Victimized by Thoughts: A Getaway from London
Feeling victimized by the thoughts of society, where even your mere existence is subject to opinions of others — including your own, you decide it’s time for a getaway from London. A Spanish sea-town, Begur, where nobody knows you, should work for the best. While their official language is Spanish, you are confident some people must speak English over there, you decide on their behalf — for your travel care-free. Preparing for your first solo trip abroad, you dub yourself lucky in a patriarchal world — as everyone around you appreciates a woman travelling on her own.
You book the tickets, prepare your luggage -have to be small for a three-day trip, otherwise will be subject to fellow passengers’ staring at a ‘fashionista lady with an unnecessarily huge luggage for a bank holiday weekend.’ You pick summer clothes excluding any fancy dresses or high heels which may leave others thinking you may be seeking attention as a solo female traveller.
You board on the plane that will take you to -hopefully quiet- Begur, for a socially acceptable but not acceptable by yourself early flight. It will be a bit comfier if you push your seat backwards to claim more space but concluding that is just another way of attacking the passenger behind, an affordable compromise you adopt. That is a full plane, full of thoughts lingering in the air.
After landing on sunny Begur and a long drive from the airport to the hotel; successfully engaging in all the conversations -the cab driver initiated- with your politically correct approach, you finally arrive at your final destination, an authentic boutique hotel on the seaside.
You check-in at the reception and head to the hotel’s restaurant offering the best view you have seen for the last year in London: a blue sea, waves crashing to the golden sandy beach, relaxed by the smooth wind or smooth thoughts; people sunbathing, reading, swimming; kids running around their parents with laughter. Having deserved a big lunch after completing all the levels of your game from your flat’s door in London to your hotel room in Begur; you kindly call the waiter to order the largest sized pizza they have. As a fit woman doing sports regularly, you are one of the allowed people at whom no one will look and say ‘are you still eating pizza?’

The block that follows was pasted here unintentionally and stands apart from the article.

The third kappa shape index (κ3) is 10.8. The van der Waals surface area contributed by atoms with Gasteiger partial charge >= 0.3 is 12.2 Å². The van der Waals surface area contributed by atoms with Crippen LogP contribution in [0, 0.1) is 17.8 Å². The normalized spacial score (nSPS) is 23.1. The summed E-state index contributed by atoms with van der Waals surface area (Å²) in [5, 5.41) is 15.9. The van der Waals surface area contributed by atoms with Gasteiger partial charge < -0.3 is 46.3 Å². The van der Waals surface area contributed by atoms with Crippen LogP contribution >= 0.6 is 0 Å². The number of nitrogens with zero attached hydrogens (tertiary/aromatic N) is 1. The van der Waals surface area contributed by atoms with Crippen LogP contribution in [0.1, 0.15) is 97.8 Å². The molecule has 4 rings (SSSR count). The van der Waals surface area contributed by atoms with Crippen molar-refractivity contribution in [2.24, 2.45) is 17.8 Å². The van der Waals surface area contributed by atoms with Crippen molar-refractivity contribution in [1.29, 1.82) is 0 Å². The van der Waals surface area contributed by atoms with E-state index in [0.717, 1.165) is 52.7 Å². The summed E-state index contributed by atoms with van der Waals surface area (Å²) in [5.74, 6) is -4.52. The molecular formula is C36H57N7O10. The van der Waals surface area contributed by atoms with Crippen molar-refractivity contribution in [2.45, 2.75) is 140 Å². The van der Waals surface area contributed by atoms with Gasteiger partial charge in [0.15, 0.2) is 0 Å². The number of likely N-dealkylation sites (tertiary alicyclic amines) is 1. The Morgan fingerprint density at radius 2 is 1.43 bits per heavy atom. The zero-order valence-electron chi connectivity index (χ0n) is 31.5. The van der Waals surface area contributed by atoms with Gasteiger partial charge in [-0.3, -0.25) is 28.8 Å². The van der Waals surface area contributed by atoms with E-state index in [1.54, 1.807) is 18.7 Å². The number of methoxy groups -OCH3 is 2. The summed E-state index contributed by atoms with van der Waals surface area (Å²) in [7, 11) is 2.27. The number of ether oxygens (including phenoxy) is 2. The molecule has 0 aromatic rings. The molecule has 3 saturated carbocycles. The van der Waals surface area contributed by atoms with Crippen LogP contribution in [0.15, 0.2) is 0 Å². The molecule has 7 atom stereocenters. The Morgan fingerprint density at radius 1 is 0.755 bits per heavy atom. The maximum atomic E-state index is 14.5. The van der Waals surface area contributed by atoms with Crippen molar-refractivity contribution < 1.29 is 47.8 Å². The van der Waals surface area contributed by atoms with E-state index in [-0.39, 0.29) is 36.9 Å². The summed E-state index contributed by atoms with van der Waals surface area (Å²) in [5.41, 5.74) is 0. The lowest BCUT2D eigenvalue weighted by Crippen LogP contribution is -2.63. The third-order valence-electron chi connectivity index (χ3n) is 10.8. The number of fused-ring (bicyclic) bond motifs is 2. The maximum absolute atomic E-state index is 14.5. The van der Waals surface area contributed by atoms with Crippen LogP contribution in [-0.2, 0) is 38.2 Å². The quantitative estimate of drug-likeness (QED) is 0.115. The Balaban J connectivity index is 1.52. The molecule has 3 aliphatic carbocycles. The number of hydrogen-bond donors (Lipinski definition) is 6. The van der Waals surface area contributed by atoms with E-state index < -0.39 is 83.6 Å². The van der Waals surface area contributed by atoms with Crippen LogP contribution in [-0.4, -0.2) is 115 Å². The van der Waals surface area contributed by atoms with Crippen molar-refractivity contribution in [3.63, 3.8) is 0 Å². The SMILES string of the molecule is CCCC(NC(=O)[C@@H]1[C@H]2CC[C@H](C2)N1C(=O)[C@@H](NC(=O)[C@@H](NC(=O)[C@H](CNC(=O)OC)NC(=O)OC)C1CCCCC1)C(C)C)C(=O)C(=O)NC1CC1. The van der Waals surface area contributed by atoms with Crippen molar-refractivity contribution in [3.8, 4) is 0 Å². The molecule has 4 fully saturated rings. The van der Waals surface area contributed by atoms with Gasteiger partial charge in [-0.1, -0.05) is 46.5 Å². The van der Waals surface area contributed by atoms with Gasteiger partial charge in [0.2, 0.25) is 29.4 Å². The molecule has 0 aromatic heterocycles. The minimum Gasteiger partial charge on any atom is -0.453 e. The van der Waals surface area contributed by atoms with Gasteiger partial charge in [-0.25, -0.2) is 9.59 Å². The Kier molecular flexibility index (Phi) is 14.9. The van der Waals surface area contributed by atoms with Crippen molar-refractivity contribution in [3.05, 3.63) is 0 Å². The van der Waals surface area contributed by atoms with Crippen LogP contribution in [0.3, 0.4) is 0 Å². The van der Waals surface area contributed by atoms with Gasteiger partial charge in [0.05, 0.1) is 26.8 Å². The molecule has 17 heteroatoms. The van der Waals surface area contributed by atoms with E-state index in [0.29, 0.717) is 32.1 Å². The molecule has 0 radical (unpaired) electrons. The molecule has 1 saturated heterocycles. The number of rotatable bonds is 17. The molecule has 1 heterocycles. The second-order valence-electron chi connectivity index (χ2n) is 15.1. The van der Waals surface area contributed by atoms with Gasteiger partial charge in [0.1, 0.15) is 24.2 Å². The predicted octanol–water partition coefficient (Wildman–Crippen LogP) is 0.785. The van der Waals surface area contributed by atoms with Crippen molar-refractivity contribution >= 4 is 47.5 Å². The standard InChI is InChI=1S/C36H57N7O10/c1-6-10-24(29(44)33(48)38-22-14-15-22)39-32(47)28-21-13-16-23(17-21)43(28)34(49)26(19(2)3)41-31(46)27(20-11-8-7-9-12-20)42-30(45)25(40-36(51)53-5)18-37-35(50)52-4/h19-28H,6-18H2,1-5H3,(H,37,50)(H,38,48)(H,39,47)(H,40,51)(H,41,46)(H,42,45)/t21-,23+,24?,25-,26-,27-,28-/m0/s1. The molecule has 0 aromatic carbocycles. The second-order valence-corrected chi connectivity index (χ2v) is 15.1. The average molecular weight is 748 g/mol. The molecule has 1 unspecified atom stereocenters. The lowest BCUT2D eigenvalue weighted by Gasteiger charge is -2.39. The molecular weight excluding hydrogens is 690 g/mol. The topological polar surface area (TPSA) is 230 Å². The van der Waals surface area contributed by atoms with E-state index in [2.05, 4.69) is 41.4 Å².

You ask the waiter to recommend a pizza without pork in it. You don’t like pork — though you love pigs while they are alive and smiling. He responds “I am a Muslim, too, sister; here to work for the tourism season” and with a big smile on his face, offers his best service for your meal.
After a guilty pleasure lunch and a full day of doing nothing on the beach, you take a walk in the town while the sun is retiring for the day. Hesitant to go to a bar alone — to avoid people thinking you are there to pick up a date — you go back to your hotel having an ice cream on the way — a grandmother entertainment.
Before returning to your room for the night, to balance the entertainment level from grandmother age to 20s; you head to the hotel’s restaurant for a couple of drinks. Having heard about the famous wines of the town, you ask for a recommendation from the bartender. He advises taking a seat as a waiter will serve your drink shortly after paying for the recommended wine.
The same waiter who has served you in the afternoon approaches your table with his friendly smile on his face. The moment he realizes you are the customer waiting for the wine, you have no trouble reading the big disappointment on his face; most probably because Muslims are not allowed to drink alcohol. He doesn’t say anything other than “enjoy”, you thank him before he leaves to serve other customers.
He loves you at the lunchtime without knowing anything about you and still without any clue in the evening; now he hates you.
While watching him walk away, you sip of recommended famous wine and now here comes your turn: To judge the wine.